By Rob Gray
Opponents of Heathrow expansion are getting very excitable because they believe that air pollution is THE issue that will stop a new runway being built. But by singling out UK airports they are in serious danger of overlooking the main cause of a growing environmental problem. Do they care?
Next month, the UK Airports Commission is expected to deliver its recommendations on where new runway capacity should go. Before the Commission reports it continues to carry out further work on the impacts of air pollution and it is right to do so. Heathrow must ensure that any pollution from a three-runway airport in future is lower than today’s two runway operation.
Some might say that is not possible. Anti-expansion protesters are quick to point out that “Heathrow exceeds EU limits on air pollution”. However, they are slow to admit that at the only two monitoring points near the M4 where limits are breached, airport-related emissions account for just 16% and 6% respectively of pollution at those sites. The vast majority of emissions come from vehicles on the roads close to Heathrow, traffic that is neither heading to or from the airport.
In fact, Heathrow has made significant progress in reducing its own emissions but you won’t hear much about this from the airport’s detractors. In the past five years alone, Heathrow has cut emissions by 16%, using cleaner, greener energy for more efficient terminals (like the new T2) and introducing new ultra-low emission vehicles for airport cars. Heathrow already hosts the world’s largest single site employee car share scheme, the busiest bus and coach station in the UK and has the UK’s first publicly accessible hydrogen refuelling site.
Heathrow has also announced a 10-point air quality blueprint which can be read here.
More can and will be done by the airport to reduce emissions and improve the air quality for our local communities, but anti-expansion protesters are determined to demonise the airport whilst ignoring the main cause of air pollution (nitrogen dioxide emitted by millions of vehicles used across London and beyond).
Put simply: the criticism flies in the face of logic.
Last week Ray Puddifoot, leader of Hillingdon Council and long-standing Heathrow adversary, said: “[Sir Howard] Davies is telling us that Heathrow can vastly increase flights, passenger numbers and its freight operation, but that there will be no extra traffic on local roads. This is not credible or realistic.”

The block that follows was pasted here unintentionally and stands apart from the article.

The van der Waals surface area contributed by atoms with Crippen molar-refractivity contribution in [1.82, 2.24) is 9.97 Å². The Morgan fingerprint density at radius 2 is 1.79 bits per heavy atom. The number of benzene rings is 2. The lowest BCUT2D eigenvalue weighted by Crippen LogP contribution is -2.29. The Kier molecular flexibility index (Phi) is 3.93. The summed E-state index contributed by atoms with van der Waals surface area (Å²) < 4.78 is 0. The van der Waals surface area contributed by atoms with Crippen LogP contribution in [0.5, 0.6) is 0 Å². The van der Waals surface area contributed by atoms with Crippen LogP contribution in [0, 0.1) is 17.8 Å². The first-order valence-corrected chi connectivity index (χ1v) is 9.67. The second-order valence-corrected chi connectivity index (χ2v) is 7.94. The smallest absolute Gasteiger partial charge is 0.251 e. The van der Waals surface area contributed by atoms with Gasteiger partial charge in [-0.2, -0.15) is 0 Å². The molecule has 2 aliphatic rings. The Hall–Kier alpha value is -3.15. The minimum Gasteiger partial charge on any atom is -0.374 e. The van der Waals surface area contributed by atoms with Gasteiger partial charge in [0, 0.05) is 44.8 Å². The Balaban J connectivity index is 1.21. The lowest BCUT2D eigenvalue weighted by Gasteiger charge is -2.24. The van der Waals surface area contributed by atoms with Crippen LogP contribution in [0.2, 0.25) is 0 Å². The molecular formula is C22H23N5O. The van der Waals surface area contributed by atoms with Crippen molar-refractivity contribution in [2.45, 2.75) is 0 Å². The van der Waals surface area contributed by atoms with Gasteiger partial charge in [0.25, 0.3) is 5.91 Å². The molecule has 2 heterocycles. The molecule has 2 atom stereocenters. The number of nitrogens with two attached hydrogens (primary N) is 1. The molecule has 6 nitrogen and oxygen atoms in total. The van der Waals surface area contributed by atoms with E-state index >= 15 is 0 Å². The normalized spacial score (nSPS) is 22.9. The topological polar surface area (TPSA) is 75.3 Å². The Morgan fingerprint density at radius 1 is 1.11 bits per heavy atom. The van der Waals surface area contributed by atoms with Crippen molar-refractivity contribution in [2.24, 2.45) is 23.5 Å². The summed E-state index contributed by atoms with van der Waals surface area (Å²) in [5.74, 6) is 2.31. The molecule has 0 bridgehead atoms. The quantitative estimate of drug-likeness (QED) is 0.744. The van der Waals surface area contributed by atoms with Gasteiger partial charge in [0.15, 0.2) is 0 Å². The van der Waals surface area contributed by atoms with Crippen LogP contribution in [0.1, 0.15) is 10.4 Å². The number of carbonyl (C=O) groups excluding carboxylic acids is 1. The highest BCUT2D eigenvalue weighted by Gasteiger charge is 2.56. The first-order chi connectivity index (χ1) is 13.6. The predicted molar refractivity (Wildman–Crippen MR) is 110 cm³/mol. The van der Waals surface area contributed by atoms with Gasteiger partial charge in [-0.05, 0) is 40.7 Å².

What Cllr Puddifoot forgets is that unlike today, millions of passengers will have a vastly greater choice about how to travel to a bigger and better Heathrow. Today, if passengers want to get to Heathrow by public transport, they have just three choices: train from Paddington, tube from central London or the bus.
By 2030, in addition to these choices, they will also be able to choose trains from Wales and the West Country via Slough and Reading, central and east London via Crossrail and possibly direct trains from Clapham Junction and Waterloo. This will mean at peak times no fewer than 32 trains serving Heathrow per hour. That is more than one train every two minutes.
This significantly improved public transport service to Heathrow will mean fewer cars, less congestion on our local roads and more importantly: fewer damaging emissions. The airport also has comprehensive plans to introduce an Ultra-Low Emissions Zone for the roads serving Heathrow. This would remove the dirtiest and most polluting vehicles from those roads improving air quality even further.
Anti-Heathrow protesters will tell you that air pollution is a road block to any expansion plans. Expert evidence from the Airports Commission suggests that they are wrong. Yet in their midst, opponents have a man who could help solve the air pollution problem in west London, if they can just bring themselves to separate two things that have been wrongly linked - Heathrow and the vast majority of non-airport related traffic. The question is whether the Mayor of London can be bothered.
By Pedro Diogo
The definition of noise is an unwelcome sound, and aircraft noise is, understandably, a concern for some people living under the Heathrow flightpaths. They want to know how the airport’s expansion would affect them if it is given the go-ahead by the UK Airports Commission and Government. In a remarkable development, a small laboratory in central London may well have the answers - and even opponents of a new runway at Heathrow are quietly impressed.